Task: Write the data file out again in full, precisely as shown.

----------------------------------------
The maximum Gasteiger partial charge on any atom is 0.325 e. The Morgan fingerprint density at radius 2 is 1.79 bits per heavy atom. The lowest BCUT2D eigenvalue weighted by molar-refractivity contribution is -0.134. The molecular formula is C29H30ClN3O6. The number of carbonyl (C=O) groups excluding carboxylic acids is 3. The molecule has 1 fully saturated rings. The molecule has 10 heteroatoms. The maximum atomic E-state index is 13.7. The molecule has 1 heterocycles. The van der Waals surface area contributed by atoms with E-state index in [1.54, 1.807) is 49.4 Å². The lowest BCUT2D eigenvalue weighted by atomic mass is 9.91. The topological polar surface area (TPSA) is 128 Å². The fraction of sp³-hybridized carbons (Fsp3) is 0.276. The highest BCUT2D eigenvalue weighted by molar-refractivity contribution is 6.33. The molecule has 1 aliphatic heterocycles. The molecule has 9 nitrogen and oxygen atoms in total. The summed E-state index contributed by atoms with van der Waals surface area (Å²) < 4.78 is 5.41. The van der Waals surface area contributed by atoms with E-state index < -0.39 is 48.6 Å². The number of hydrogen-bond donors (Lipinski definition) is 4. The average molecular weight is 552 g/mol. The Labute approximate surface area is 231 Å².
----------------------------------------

The maximum Gasteiger partial charge on any atom is 0.325 e. The Morgan fingerprint density at radius 2 is 1.79 bits per heavy atom. The lowest BCUT2D eigenvalue weighted by molar-refractivity contribution is -0.134. The molecular formula is C29H30ClN3O6. The number of carbonyl (C=O) groups excluding carboxylic acids is 3. The molecule has 1 fully saturated rings. The molecule has 10 heteroatoms. The maximum atomic E-state index is 13.7. The molecule has 1 heterocycles. The van der Waals surface area contributed by atoms with E-state index in [1.54, 1.807) is 49.4 Å². The lowest BCUT2D eigenvalue weighted by atomic mass is 9.91. The topological polar surface area (TPSA) is 128 Å². The fraction of sp³-hybridized carbons (Fsp3) is 0.276. The highest BCUT2D eigenvalue weighted by molar-refractivity contribution is 6.33. The molecule has 1 aliphatic heterocycles. The molecule has 9 nitrogen and oxygen atoms in total. The summed E-state index contributed by atoms with van der Waals surface area (Å²) < 4.78 is 5.41. The van der Waals surface area contributed by atoms with E-state index < -0.39 is 48.6 Å². The number of hydrogen-bond donors (Lipinski definition) is 4. The average molecular weight is 552 g/mol. The Labute approximate surface area is 231 Å².